The garlic production and purchase have gone sky-high. The demand for garlic has increased now that society is learning more about the useful properties garlic provides for the human body health-wise.
The garlic bulb you buy is not called a clove. The whole garlic bulb is called a head or a knob of garlic. The garlic head is referred to as a bulb because when it grows up from the ground, the part you see is the green stems and leaves. (A bulb of cloves) The part you get out of the ground is a ball referred to as a bulb. There are twenty-two kinds of garlic out there to purchase. Here are a few to name: Asiatic Hardneck, Asian Tempest, Pyongyang, Creole Hardneck, Glazed Purple Stripe Hardneck, Marbled Purple Stripe Hardneck, Middle Eastern Hardneck, Porcelain Hardneck, Purple Stripe Hardneck, Rocambole Hardneck, Turban Hardneck, Artichoke Softneck, Silverskin Softneck
Garlic is found in Central Asia, China, Pakistan, S.W. Siberia, the United States, and many other countries. Garlic once upon a time was used as a form of monetary payment in Egypt. The workers and slaves of the great pyramid were paid and fed garlic in return for work. Many upper-class families, kings, and queens could not handle the strong effects of the garlic, and it would make them sick to their stomachs. The only ones that could eat it and be satisfied were the lower-class families. They enjoyed the garlic bulb.
Garlic is easy to grow; there are a few steps involved but simplistic. You can start a crop in late fall and still have great results. There are two types of garlic. You have what is called a soft neck and a hard neck. When at the grocery store, you are most likely going to find soft-neck garlic. It is the easier of the two to grow and the most common one to find. This bulb has a milder garlic flavor. It produces more cloves and has a longer shelf life than hard neck garlic does. Most chefs use hard-neck garlic since it has a stronger flavor, and it is easier to peel the shelling off of it. Softneck garlic grows so much faster than hard necks and does so much better in warmer climates. Hardneck garlic flourishes in colder parts of the countries and world. The best time to plant hard neck garlic is right after the first frost. It is the start of late fall and the beginning of winter.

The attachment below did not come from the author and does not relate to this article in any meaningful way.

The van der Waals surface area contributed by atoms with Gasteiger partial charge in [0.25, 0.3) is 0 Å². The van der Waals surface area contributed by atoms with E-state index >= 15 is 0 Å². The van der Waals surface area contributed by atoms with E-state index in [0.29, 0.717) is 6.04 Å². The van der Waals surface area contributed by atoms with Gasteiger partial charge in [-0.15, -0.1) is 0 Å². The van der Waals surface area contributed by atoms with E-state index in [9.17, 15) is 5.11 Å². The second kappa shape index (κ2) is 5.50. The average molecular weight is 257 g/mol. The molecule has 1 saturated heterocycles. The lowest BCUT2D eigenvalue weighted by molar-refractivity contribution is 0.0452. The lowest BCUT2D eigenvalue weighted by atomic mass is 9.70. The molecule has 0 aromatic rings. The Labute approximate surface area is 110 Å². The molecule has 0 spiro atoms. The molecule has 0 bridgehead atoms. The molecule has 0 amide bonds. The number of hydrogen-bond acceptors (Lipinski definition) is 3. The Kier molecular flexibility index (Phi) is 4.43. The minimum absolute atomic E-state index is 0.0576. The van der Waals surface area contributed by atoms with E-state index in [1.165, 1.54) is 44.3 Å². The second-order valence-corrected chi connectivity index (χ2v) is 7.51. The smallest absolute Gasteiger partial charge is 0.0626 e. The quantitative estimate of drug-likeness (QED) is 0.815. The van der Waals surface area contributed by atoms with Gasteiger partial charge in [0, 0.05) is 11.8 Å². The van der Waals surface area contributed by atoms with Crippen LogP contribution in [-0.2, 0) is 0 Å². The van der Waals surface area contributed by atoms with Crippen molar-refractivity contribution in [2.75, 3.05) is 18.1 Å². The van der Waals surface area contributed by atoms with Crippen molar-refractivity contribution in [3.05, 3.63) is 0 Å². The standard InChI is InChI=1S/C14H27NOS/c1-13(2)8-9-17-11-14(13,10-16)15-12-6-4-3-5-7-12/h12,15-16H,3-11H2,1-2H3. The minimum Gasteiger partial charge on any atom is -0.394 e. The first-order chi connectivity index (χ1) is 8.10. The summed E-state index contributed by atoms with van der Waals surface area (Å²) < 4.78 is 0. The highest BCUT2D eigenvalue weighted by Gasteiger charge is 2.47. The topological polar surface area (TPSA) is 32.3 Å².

The best way to plant the garlic is to break the bulbs into cloves and plant them four inches apart in rows. Space your rows out 18 to 24 inches between each other. Cover the cloves with about two inches of soil. Garlic can grow in practically any soil, but it is more productive with well-drained soil rich in organic matter. Plant the pointed ends facing up. Mixing your soil with mulch is a great way to retain moisture and regulate the temperature of the soil. Keep your garlic garden watered, remove weeds regularly, and during spring, start feeding the garlic manure or fertilizer. You should cut the scapes when they start to curl towards the leaves. It helps the bulbs grow much bigger. From about midsummer, normally from July to early August, the leaves will start to become discolored. Usually a yellow or brown. It means the garlic is almost ready to harvest. Stop watering the plants and wait until a third of the plant looks withered or is changing brown before you start pulling up the garlic bulbs. Remove any dirt and be careful not to damage the outer layer of the garlic.